Distribution of IQ Scores on the Third Revision (1960) of the Stanford-Binet Intelligence Test

There is a little IQ distribution data available from the norming of the 1937 (second) revision of the Stanford-Binet IQ test. The test was normed using 3,184 Caucasian schoolchildren, giving the following distribution numbers:

 S-B IQ % S-B# Gau. S-B S Gau S L-N S S-B Dev. IQ ln-norm IQ 160-169 0.03 1 0.3 1 0.3 2. 154.5-160.5? 150-156 150-159 0.2 6 3 7 3.3 11 145.5-153.7 143-149.4 140-149 1.1 35 17 42 20 40 136-144.7 136-142.7 130-139 3.1 99 76 141 96 127 127-135.2 128-135 120-129 8.2 261 254 402 350 356 118-126 119-127 110-119 18.1 576 484 978 834 834 108-117 110-118 100-109 23.5 748 758 1,726 1,592 1,592 98-107 100-109 90-99 23.0 732 2,458 80-89 14.5 461 2,993 70-79 5.6 178 3,171 60-69 2.0 64 3,235 50-59 0.4 13 3,248 40-49 0.2 6 3,254 30-39 0.03 1 3,255

The first column in the above table shows the Stanford-Binet IQ range listed in Dr. Terman's table of IQs found among the 3,184 children who were tested for the 1937 Revision of the Stanford-Binet IQ test.
The second column gives the percentages of children falling within each 10-point range of IQs.
In the third column, I've multiplied the percentages listed in the second column by the number of children (3,184) in the norming sample to estimate the number of children in each of Dr. Terman's 10-points IQ ranges.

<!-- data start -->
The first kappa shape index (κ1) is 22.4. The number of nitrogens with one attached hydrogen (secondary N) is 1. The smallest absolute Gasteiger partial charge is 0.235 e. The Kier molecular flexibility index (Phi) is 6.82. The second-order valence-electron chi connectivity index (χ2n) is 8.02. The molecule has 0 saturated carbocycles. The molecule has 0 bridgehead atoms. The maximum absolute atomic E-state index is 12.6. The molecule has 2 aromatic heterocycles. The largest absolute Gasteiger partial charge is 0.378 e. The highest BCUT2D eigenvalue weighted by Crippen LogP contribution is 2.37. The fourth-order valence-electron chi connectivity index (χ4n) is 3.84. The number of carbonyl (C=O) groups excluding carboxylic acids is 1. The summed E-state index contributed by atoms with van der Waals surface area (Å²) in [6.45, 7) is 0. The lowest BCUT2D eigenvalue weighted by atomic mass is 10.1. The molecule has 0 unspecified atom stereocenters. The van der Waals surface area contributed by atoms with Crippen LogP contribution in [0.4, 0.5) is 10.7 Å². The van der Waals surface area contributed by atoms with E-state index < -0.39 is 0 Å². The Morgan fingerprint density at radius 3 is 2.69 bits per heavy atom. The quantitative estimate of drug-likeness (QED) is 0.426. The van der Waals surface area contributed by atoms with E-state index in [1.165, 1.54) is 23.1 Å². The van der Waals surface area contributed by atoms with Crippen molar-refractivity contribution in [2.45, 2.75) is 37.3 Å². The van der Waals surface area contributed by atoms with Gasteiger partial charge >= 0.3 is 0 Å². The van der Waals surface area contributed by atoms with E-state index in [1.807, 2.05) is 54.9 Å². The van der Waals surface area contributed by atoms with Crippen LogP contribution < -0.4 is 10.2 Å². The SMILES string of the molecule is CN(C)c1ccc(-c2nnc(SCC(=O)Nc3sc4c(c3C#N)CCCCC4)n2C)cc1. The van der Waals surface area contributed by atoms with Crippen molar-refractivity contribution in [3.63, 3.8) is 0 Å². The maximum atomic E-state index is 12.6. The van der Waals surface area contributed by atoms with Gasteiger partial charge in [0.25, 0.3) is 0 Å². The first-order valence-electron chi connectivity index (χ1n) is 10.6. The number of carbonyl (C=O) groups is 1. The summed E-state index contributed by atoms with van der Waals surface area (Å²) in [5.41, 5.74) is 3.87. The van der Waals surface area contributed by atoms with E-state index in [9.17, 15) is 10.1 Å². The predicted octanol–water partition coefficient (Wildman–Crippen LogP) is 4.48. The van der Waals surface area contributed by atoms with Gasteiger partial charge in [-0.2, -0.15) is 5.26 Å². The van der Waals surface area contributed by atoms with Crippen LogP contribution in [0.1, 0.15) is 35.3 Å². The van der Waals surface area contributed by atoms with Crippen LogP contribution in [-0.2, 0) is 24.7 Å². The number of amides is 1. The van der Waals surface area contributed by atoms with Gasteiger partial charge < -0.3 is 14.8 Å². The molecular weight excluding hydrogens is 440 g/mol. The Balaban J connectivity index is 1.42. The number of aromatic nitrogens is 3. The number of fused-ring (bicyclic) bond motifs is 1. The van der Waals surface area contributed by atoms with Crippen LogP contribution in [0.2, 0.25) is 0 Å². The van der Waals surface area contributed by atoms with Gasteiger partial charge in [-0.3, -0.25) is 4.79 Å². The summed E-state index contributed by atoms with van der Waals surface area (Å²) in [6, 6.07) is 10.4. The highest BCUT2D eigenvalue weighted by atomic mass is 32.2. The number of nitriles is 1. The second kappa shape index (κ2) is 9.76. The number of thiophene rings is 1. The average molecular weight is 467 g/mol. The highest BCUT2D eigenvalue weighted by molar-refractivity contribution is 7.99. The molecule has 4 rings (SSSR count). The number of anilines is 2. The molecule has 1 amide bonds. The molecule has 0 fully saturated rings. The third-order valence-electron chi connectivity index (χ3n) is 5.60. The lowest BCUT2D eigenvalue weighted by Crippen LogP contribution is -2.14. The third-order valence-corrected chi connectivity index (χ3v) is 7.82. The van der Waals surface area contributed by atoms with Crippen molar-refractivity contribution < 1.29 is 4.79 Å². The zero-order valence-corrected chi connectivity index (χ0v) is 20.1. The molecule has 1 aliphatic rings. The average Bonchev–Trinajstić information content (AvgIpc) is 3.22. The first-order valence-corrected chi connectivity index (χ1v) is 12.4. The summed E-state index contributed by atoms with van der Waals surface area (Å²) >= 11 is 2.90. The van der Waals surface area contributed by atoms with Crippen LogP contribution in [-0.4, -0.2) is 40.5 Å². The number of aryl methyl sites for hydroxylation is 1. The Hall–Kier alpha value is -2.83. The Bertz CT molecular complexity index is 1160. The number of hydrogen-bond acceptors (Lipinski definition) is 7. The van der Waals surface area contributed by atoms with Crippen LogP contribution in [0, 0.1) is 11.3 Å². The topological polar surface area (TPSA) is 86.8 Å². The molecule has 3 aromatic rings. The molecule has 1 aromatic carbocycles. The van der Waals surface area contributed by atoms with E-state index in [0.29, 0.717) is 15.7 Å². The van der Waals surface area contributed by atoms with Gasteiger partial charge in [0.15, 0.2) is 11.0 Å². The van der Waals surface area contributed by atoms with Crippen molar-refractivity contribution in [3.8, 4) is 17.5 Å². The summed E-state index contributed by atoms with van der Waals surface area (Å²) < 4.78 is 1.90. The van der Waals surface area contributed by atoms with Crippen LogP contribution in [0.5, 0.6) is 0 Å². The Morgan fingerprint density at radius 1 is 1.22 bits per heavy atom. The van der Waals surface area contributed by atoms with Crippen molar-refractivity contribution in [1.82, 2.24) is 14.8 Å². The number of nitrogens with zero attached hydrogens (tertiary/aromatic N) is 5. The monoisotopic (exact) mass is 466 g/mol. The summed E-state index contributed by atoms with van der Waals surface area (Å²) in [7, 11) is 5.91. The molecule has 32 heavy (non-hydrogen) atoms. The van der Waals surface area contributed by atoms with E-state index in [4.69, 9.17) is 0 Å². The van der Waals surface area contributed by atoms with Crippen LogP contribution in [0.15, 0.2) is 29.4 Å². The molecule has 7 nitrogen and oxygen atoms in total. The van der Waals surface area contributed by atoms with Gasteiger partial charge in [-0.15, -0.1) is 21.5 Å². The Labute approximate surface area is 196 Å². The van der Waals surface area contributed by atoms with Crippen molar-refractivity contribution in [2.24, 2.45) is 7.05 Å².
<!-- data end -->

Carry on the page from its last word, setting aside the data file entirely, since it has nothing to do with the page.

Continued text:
In the fourth column are the number of children that would be expected in each IQ range if IQs were Gaussian-distributed.
The fifth column shows the running sum of the numbers of children in each S-B IQ range in the third column. The fifth column represents the numbers of children at or above the IQs in the third column (since IQ frequencies  are usually specified in terms of the number of children at or above a given IQ).
The sixth column presents the same kind of cumulative distribution that would be expected if IQs were Gaussian-distributed.
The seventh column displays the same kind of cumulative distribution that would be expected if these IQs were ln-normally-distributed.
The eighth column exhibits deviation-IQ ranges that would fit the Stanford-Binet IQ frequency data  presented in column 5 (S-B )
The ninth column shows the deviation-IQ ranges that would be predicted by a ln-normal distribution.

The S-B deviation IQs derived from this data lie about midway between the Gaussian-predicted IQs (which are equivalent to the S-B IQs listed in the first column), and the ln-normal IQs cited in the last column, this normative data gives the children a median IQ slightly above 100, and it shows a profile opposite to the distribution generated by the 1921-22 Terman Study, where there were more children at the highest levels of IQ than are predicted by a ln-normal distribution.
Of course, the numbers are sufficiently small at IQs above 150 that random sampling fluctuations could tilt the results either way. (For example, it would be easy to find two children with ratio IQs above 160 in this size sample.)